Bird of The Week: Pileated Woodpecker
SCIENTIFIC NAME: Dryocopus pileatus
POPULATION: 2.6 million
HABITAT: Mature forests, parks, and suburbs with large trees
With flashing black-and-white wings and a bright red crest, when a crow-sized Pileated Woodpecker swoops by, even the most experienced birders stop in their tracks. This is the largest of North American woodpeckers. In the United States, only the Ivory-billed Woodpecker, likely extinct, was bigger.
Inspiration for a Name … and a Cartoon?
Why the bird is named “pileated?” There’s a simple reason behind that: It derives from the Latin pileatus, meaning “capped.” Just one glance at this bird’s bright crest explains the name.
The cartoon connection is a bit more involved. It turns out that the popular mid-20th century cartoon character Woody Woodpecker was actually inspired by a persistent Acorn Woodpecker that staged a cameo during animator Walter Lantz’s honeymoon, calling and drumming at the couple’s cabin. Lantz’s wife Gracie suggested that Walter make a cartoon character of the bird — and so Woody was created.
But credit is due to to the Pileated Woodpecker as well: Woody’s shaggy red top-knot much more closely resembles a Pileated Woodpecker, and the cartoon character’s characteristic laugh, originally voiced by Mel Blanc of Warner Brothers fame, sounds more like a Pileated Woodpecker’s call as well. Or does it perhaps sound like a ramped-up Acorn Woodpecker? You make the call — compare Woody with both species below.
A Woodsy Woodpecker
The Pileated Woodpecker’s main requirement is large trees, including some that are dead and dying. The widely distributed species occurs across at least the southern half of Canada, throughout the eastern United States, and along parts of the Pacific Coast and northern Rockies. Across this wide range, its appearance does not vary much, and only two subspecies are recognized.
Birds with Separate Bedrooms
Like Hairy, Downy, and other woodpeckers, Pileated Woodpeckers “drum” on hollow trees with their bills to establish territory and attract mates. Mated pairs live on and defend large territories year-round.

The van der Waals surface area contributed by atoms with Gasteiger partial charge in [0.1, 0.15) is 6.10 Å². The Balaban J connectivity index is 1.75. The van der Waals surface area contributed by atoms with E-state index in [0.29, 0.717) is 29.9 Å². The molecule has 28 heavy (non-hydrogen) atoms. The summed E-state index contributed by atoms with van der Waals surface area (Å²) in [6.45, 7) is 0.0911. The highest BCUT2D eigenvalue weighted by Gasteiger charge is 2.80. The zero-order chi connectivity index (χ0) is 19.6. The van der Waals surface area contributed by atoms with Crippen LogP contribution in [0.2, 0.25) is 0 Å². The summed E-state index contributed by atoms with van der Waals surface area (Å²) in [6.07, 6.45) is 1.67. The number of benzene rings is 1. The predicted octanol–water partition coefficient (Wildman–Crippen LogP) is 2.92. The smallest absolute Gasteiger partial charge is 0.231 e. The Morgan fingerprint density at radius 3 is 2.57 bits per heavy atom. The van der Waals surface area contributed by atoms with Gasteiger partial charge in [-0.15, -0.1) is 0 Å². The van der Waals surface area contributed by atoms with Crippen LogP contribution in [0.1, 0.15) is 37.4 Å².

Although Pileated Woodpecker pairs share a territory throughout the year, male and female birds roost separately at night. Even if they use the same tree, each bird has its own roosting cavity — probably because their large size would make sharing a cavity an uncomfortable proposition! Roost trees tend to have multiple entrances to allow birds to escape predators.
Pileated Woodpeckers also excavate nesting cavities, usually around 50 feet up in large dead trees. Both sexes hammer out the site, and can often be observed tossing beakfuls of wood chips from the nest hole as they dig. Both incubate the eggs and feed the chicks, which fledge after about a month, then remain dependent on their parents for several months more.
Nest cavities are rarely reused by the Pileateds, but the holes provide crucial nesting and roosting places for many other bird species, including the Wood Duck, Eastern Bluebird, and Eastern Screech-Owl, as well as bats, raccoons, and other mammals. The big woodpeckers sometimes tolerate smaller birds, such as Chimney Swifts, sharing their nesting cavities.
Carpenter Ant Connoisseur
Ever the master excavator, the Pileated Woodpecker makes good use of its strong, chisel-shaped bill to dig into dead trees and fallen logs in search of its main foods, carpenter ants and wood-boring beetle larvae. It creates characteristic rectangular holes as it digs out ant nests (unlike its round nest holes), and smaller birds such as the Carolina Wren often visit these excavations to seek exposed insects the Pileated overlooked.
Pileated Woodpeckers supplement their insect diet with fruits and nuts, and will visit backyard suet feeders, to the delight of human observers.
Pileateds in the Park
The Pileated Woodpecker is surprisingly tolerant of human changes to the landscape and has adapted well to suburban and even urban habitats — as long as there are enough mature trees and snags for nesting and feeding. Although it remains widespread and fairly common, this bird faces the same threats as less-adaptable species, particularly predation by cats and collisions with glass.
LOCALLY: One has been sighted recently in the Greenhorn Mountains east of Bakersfield.
SOURCE: American Bird Conservancy abc.org